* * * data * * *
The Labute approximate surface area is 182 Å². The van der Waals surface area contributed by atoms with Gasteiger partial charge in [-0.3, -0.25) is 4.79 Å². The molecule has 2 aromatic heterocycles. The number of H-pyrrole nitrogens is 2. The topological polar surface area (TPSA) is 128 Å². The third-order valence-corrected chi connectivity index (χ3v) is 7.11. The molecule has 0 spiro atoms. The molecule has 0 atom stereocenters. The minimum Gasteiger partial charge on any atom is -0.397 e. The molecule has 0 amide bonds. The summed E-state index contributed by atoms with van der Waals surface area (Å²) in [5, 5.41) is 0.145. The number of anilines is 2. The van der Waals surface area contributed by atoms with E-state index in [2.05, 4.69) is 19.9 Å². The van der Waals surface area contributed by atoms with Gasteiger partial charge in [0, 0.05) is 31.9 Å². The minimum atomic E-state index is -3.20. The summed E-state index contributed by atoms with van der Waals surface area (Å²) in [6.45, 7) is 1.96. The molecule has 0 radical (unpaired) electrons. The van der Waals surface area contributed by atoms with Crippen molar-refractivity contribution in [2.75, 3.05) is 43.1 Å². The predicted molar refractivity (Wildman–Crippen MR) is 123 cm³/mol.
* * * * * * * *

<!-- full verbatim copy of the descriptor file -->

The Labute approximate surface area is 182 Å². The van der Waals surface area contributed by atoms with Gasteiger partial charge in [-0.3, -0.25) is 4.79 Å². The molecule has 2 aromatic heterocycles. The number of H-pyrrole nitrogens is 2. The topological polar surface area (TPSA) is 128 Å². The third-order valence-corrected chi connectivity index (χ3v) is 7.11. The molecule has 0 spiro atoms. The molecule has 0 atom stereocenters. The minimum Gasteiger partial charge on any atom is -0.397 e. The molecule has 0 amide bonds. The summed E-state index contributed by atoms with van der Waals surface area (Å²) in [5, 5.41) is 0.145. The number of anilines is 2. The van der Waals surface area contributed by atoms with E-state index in [2.05, 4.69) is 19.9 Å². The van der Waals surface area contributed by atoms with Gasteiger partial charge in [0, 0.05) is 31.9 Å². The minimum atomic E-state index is -3.20. The summed E-state index contributed by atoms with van der Waals surface area (Å²) in [6.45, 7) is 1.96. The molecule has 0 radical (unpaired) electrons. The van der Waals surface area contributed by atoms with Crippen molar-refractivity contribution in [2.75, 3.05) is 43.1 Å². The predicted molar refractivity (Wildman–Crippen MR) is 123 cm³/mol.